• 25% of your disposable weekly earnings.
  • The amount of your disposable earnings if they exceed 40 times the Connecticut minimum wage of $15.00 per hour (effective June 1, 2023).

Your disposable earnings equal your salary less any required withholdings, like federal and state taxes.

There are several exemptions available that some people may qualify for. For example, people who receive state benefits like welfare and are working under a special incentive qualify for an exemption from wage garnishment under Conn. Gen. Stat. § 52-352b.

Similarly, income from disability insurance, unemployment, workers’ compensation, and Social Security is exempt from wage garnishment in Connecticut.

Wage garnishment is only possible if the debtor fails to comply with a court-ordered installment payment agreement under Conn. Gen. Stat. § 52-361a. Thus, a creditor must jump through multiple hoops before it can successfully garnish your wages in Connecticut.

Let’s consider an example.

Example: Tony owes Le Bank $1,000 for a loan he stopped making payments on. Le Bank decides to sue Tony in Connecticut for the unpaid debt. It wins the debt lawsuit and obtains a judgment against Tony for the $1,000. The court orders Tony to make $250 monthly payments until he pays off the debt. Tony fails to comply with the installment order, so Le Bank petitions the court for approval to garnish his wages. The petition is successful. Tony earns $1,000 weekly after taxes. Thus, his employer must withhold $250 weekly from Tony’s earnings to repay Le Bank, or 25% of his earnings. This is the lesser of the two alternatives since $1,000 - (40 x $15) equals $400. After four weeks of garnishment, Tony will repay the entire debt.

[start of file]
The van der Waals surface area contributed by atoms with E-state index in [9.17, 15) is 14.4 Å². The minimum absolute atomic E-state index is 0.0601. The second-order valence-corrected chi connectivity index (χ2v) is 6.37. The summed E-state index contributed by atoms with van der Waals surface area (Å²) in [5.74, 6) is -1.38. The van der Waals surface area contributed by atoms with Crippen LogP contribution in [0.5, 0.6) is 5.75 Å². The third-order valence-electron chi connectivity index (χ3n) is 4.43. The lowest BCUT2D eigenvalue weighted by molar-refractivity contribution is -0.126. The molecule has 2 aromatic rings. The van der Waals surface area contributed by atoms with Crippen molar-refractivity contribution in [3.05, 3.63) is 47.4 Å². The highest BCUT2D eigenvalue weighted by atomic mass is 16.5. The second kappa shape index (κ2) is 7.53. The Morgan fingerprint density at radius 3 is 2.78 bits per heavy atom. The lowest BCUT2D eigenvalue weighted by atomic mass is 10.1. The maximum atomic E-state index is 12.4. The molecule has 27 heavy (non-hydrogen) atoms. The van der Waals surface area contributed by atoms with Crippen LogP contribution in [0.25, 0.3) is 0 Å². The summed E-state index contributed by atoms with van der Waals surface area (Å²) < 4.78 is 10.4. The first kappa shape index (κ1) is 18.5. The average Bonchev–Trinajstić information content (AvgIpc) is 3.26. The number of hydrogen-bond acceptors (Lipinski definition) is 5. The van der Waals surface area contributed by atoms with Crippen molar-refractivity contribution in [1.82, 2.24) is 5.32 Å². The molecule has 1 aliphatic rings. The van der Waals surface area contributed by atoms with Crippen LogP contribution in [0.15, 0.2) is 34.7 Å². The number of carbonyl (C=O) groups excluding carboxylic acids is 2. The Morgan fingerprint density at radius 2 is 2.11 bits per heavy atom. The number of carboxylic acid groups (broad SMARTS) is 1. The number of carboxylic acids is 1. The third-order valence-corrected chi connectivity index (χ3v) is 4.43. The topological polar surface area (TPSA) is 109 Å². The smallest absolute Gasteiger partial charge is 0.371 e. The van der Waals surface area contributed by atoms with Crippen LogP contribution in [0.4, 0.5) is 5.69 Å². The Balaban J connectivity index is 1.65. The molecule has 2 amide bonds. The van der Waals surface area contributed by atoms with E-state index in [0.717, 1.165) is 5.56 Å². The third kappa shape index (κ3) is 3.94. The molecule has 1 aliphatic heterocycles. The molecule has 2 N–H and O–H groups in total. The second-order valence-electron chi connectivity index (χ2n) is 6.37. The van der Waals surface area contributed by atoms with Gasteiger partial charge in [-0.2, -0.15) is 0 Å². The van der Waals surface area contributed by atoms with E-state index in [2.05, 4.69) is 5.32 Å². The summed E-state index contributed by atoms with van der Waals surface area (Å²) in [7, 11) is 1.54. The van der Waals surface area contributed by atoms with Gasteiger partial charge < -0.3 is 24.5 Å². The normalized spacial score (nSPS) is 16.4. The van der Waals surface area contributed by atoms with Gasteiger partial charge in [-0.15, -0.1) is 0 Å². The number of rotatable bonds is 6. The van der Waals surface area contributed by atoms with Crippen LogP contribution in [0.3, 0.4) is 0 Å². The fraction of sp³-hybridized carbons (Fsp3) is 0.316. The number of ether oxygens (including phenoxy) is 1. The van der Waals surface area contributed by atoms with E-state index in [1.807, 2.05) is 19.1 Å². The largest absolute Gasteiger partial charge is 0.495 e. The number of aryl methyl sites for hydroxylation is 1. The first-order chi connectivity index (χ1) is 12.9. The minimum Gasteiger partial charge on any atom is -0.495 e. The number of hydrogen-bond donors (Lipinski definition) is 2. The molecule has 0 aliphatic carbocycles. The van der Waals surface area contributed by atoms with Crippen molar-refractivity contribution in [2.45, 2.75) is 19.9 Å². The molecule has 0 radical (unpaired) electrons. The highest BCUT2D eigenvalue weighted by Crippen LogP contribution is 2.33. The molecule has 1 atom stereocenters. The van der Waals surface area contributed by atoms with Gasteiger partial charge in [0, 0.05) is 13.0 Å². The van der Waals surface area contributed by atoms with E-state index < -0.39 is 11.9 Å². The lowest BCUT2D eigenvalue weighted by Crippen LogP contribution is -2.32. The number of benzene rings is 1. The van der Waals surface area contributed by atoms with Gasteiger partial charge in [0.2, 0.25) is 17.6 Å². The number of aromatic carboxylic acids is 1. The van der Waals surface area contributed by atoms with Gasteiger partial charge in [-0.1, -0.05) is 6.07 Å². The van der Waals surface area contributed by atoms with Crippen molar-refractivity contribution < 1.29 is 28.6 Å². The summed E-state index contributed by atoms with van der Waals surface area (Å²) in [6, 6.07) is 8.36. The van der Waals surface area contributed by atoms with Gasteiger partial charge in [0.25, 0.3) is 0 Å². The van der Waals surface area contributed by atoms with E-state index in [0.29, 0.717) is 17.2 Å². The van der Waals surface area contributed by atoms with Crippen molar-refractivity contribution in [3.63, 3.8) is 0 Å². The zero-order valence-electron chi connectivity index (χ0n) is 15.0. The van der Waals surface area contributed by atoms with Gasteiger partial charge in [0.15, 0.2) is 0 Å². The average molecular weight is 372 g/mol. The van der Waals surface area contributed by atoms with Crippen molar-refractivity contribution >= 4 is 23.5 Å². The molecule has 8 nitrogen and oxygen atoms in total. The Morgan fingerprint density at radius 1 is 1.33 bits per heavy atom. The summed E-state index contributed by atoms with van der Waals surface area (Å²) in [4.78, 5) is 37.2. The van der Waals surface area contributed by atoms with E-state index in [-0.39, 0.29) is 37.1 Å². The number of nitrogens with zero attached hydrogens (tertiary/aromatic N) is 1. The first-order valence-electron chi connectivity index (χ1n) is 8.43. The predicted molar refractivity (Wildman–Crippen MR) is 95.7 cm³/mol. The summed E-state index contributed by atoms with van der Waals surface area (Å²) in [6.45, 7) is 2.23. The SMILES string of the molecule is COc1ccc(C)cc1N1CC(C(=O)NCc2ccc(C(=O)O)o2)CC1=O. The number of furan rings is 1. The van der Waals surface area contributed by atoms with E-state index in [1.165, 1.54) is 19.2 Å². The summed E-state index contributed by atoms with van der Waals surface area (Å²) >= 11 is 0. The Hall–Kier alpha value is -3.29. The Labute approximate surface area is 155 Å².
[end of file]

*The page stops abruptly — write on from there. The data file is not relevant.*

In our example, Tony will suffer financial hardship over the four weeks. He may find it difficult to pay his other obligations, like rent.

Besides the financial repercussions of the wage garnishment, he may feel embarrassed about his financial problems. His employer will learn of the judgment against him when the court tells it to withhold part of Tony’s pay.

Fortunately, his employer can’t fire him for failing to pay his bills. Under Conn. Gen. Stat. § 52-361a(j), an employer can only terminate an employee for wage garnishment if they have more than seven garnishments in a calendar year.